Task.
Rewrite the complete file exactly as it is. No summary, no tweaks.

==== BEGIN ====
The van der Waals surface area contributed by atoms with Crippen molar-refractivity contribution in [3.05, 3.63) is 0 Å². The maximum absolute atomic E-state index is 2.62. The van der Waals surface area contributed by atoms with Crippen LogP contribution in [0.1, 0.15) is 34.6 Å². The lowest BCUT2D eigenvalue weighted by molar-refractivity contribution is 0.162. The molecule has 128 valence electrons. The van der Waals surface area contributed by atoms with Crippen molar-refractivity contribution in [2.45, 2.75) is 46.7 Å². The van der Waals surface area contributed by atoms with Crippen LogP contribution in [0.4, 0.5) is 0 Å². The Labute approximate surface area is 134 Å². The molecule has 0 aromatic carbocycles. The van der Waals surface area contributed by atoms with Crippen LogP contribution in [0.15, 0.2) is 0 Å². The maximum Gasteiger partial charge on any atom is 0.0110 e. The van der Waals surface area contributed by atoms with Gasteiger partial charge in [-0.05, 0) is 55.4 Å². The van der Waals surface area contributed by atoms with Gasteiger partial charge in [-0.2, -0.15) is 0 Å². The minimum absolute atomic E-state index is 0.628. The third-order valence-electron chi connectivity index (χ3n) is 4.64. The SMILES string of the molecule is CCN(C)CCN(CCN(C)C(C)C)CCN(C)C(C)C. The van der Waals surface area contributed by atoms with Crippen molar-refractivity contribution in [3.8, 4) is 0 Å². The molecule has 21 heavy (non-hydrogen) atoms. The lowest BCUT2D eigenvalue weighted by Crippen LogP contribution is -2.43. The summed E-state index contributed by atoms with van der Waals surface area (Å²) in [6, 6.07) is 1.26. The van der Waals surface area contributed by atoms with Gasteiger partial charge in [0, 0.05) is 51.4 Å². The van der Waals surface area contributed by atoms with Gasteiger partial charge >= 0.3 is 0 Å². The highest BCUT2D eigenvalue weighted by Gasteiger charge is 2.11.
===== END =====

The van der Waals surface area contributed by atoms with Crippen molar-refractivity contribution in [3.05, 3.63) is 0 Å². The maximum absolute atomic E-state index is 2.62. The van der Waals surface area contributed by atoms with Crippen LogP contribution in [0.1, 0.15) is 34.6 Å². The lowest BCUT2D eigenvalue weighted by molar-refractivity contribution is 0.162. The molecule has 128 valence electrons. The van der Waals surface area contributed by atoms with Crippen molar-refractivity contribution in [2.45, 2.75) is 46.7 Å². The van der Waals surface area contributed by atoms with Crippen LogP contribution in [0.4, 0.5) is 0 Å². The Labute approximate surface area is 134 Å². The molecule has 0 aromatic carbocycles. The van der Waals surface area contributed by atoms with Crippen LogP contribution in [0.15, 0.2) is 0 Å². The maximum Gasteiger partial charge on any atom is 0.0110 e. The van der Waals surface area contributed by atoms with Gasteiger partial charge in [-0.05, 0) is 55.4 Å². The van der Waals surface area contributed by atoms with Gasteiger partial charge in [-0.2, -0.15) is 0 Å². The minimum absolute atomic E-state index is 0.628. The third-order valence-electron chi connectivity index (χ3n) is 4.64. The SMILES string of the molecule is CCN(C)CCN(CCN(C)C(C)C)CCN(C)C(C)C. The van der Waals surface area contributed by atoms with Crippen molar-refractivity contribution in [3.8, 4) is 0 Å². The molecule has 21 heavy (non-hydrogen) atoms. The lowest BCUT2D eigenvalue weighted by Crippen LogP contribution is -2.43. The summed E-state index contributed by atoms with van der Waals surface area (Å²) in [6, 6.07) is 1.26. The van der Waals surface area contributed by atoms with Gasteiger partial charge in [0, 0.05) is 51.4 Å². The van der Waals surface area contributed by atoms with Gasteiger partial charge >= 0.3 is 0 Å². The highest BCUT2D eigenvalue weighted by Gasteiger charge is 2.11.